“The streets of London have their map, but our passions are uncharted.
What are you going to meet if you turn this corner?”
If you are thinking of visiting London this summer why not check out some these attractions, all associated with Britain’s literary heritage. London is full of landmarks, real and fictional, that ware famous thanks to writers, or characters in their stories.
Your first stop should be 221B Baker Street. The address features in Sir Arthur Conan Doyle’s stories as home to everyone’s favourite detective Sherlock Holmes. Baker Street itself is full of Sherlock Holmes memorabilia and the house (actually located between 237 and 241 Baker Street) is now a museum which recreates rooms as they were described in the stories.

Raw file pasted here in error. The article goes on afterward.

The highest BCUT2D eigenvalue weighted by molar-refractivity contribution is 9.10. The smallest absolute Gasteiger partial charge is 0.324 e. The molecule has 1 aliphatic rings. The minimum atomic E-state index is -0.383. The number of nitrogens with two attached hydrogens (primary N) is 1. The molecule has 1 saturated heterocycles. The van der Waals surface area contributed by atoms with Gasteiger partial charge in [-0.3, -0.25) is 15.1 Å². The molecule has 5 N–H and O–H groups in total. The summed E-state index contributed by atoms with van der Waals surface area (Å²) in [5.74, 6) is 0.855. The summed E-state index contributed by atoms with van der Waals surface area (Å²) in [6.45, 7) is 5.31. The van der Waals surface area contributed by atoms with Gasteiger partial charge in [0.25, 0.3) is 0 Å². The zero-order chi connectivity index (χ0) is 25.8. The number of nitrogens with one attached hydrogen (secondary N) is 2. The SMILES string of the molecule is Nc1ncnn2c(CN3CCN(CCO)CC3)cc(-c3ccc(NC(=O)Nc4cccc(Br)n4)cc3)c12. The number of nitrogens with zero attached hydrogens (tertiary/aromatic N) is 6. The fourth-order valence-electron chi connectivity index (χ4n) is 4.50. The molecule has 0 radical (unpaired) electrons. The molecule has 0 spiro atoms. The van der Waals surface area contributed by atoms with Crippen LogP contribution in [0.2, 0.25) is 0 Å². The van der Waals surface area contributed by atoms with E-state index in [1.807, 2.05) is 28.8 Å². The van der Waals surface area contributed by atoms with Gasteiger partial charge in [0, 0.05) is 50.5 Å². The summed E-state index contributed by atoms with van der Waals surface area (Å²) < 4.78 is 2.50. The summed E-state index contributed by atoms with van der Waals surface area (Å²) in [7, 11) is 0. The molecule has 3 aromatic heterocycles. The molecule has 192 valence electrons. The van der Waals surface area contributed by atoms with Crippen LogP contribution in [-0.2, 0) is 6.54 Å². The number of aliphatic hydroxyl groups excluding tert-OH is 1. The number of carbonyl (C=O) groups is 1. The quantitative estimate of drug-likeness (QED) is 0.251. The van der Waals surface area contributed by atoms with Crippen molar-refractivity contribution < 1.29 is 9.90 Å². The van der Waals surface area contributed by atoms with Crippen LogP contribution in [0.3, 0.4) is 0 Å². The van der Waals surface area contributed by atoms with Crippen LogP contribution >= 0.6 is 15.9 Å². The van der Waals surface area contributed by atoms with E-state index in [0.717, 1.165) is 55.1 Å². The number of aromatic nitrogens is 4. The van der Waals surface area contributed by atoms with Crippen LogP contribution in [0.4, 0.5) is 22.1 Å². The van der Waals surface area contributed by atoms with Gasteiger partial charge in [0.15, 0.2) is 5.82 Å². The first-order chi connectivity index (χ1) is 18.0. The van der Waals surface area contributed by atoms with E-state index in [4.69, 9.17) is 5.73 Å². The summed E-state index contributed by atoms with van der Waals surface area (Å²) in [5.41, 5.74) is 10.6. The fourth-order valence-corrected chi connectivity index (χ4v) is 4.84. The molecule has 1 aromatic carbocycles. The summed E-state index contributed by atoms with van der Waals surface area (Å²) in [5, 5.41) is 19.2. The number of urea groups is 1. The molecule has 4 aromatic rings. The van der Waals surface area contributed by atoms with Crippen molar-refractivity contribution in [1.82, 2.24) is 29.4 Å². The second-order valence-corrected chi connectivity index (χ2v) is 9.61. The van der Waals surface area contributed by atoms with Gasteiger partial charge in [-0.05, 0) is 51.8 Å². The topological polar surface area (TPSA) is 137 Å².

Another house which is now a museum is at 48 Doughty Street. It was the home of Charles Dickens from 1837 to 1839 and where he wrote Oliver Twist and other stories. The house contains many personal items, manuscripts and original writing desk.
Next up is King’s Cross Station. Even if you don’t believe in magic, it’s still fun to take a photo pushing a trolley through Platform 9 ¾ . Harry Potter and the Weasleys did it every year to catch the Hogwart’s Express. Now, it’s just a tourist attraction, but great fun if you’re in the area.
No literary tour of London would be complete without visiting Shakespeare’s Globe Theatre. The current building is an accurate reconstruction of the original, which was built in 1599. You can even see plays performed the way they would have been in Elizabethan times!